Establishing best practices of removing snow and ice from California roadways

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Montana State University - Bozeman, College of Engineering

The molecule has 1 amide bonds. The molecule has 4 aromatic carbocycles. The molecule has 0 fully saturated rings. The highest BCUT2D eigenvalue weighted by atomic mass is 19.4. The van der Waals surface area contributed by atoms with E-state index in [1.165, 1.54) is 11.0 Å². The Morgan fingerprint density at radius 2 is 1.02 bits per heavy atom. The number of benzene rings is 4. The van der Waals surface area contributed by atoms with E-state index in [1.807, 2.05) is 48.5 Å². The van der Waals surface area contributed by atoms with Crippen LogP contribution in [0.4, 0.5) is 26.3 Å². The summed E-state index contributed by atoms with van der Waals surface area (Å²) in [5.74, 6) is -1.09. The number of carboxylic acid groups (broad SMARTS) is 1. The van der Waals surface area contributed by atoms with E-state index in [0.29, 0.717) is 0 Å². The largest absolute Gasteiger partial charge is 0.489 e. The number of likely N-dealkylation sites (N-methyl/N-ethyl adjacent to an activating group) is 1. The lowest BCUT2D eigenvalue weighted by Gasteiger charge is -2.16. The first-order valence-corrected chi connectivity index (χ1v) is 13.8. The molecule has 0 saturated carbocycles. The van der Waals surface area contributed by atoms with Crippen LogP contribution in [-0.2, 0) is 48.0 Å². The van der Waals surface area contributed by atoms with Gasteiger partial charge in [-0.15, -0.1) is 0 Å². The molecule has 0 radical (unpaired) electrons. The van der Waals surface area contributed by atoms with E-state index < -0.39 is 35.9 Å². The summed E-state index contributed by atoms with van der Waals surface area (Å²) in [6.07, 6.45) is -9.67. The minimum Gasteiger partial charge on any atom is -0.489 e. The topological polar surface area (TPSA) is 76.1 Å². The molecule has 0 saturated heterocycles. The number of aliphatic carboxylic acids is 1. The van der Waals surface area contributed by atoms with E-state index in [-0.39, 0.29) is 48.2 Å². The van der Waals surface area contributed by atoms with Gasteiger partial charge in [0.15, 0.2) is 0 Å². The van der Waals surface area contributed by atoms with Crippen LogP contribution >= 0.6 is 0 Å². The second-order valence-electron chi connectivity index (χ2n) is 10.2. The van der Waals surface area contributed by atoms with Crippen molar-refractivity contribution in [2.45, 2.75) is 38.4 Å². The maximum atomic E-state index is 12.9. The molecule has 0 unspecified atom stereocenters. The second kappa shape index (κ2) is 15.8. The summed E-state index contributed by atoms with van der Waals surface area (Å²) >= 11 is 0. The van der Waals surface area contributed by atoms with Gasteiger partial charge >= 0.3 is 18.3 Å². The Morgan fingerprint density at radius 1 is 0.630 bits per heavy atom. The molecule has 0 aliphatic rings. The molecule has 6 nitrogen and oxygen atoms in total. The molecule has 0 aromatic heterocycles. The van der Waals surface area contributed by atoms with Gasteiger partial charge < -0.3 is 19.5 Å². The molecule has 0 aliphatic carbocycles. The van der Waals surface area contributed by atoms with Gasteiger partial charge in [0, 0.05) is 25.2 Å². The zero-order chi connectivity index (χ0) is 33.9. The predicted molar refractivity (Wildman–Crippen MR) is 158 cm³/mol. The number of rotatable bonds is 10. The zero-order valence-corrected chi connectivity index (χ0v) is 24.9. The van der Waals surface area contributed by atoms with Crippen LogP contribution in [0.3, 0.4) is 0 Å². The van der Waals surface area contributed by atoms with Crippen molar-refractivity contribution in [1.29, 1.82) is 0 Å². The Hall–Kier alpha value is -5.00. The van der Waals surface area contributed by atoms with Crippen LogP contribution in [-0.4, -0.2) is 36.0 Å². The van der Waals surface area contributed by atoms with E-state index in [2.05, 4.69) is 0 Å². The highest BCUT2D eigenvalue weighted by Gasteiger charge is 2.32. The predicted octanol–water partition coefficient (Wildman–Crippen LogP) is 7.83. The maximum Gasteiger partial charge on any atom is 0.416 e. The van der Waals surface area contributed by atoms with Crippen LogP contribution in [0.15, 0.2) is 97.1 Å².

The recent legislation requiring the reduction of salt usage in California prompted the California Department of Transportation to investigate the best practices for winter maintenance using alternative chemicals. The objective of this research was to develop guidelines for optimal snow and ice removal operations designed specifically for California's typical highway environments. In particular, the research effort 1) synthesized information regarding winter maintenance best practices, and 2) designed and constructed an apparatus based on current practices, to perform a load-controlled anti-icing test in a controlled laboratory environment. These experiments were used to determine best practices for applying anti-icing chemicals to roads for three precipitation scenarios. Of specific importance is the temperature at which the bond between the precipitation and the road surface can be easily broken by a snowplow. The pavement samples and snow were conditioned by subjecting them to temperatures associated with each storm scenario. Chemical and snow were then applied to the pavement samples using a highly calibrated spray nozzle. Samples were placed on the temperature-controlled plow table, loaded with transverse and normal forces, and subjected to a warming cycle. Pavement temperature at the moment the ice bond was broken from the pavement was recorded, as well as a relative friction value of the pavement surface. The data available from the experiments was studied in an effort to correlate changes in the chemical performance with the various pavement types, application rates and storm scenarios, and then further to evaluate the relative performance of the five chemical types. A review and analysis of the friction and temperature data was performed. The primary conclusion from the analysis was that the presence of chemical, regardless of chemical type, increased the friction of the pavement surface and reduced the shearing temperature as compared to non-chemically treated substrates for all pavement types, all application rates and all storm scenarios. A secondary conclusion is that less chemical is required to prevent a bond on asphalt than on concrete. Although the behavior of all five chemicals was similar in nearly all respects, a few nominal differences were observed between them.




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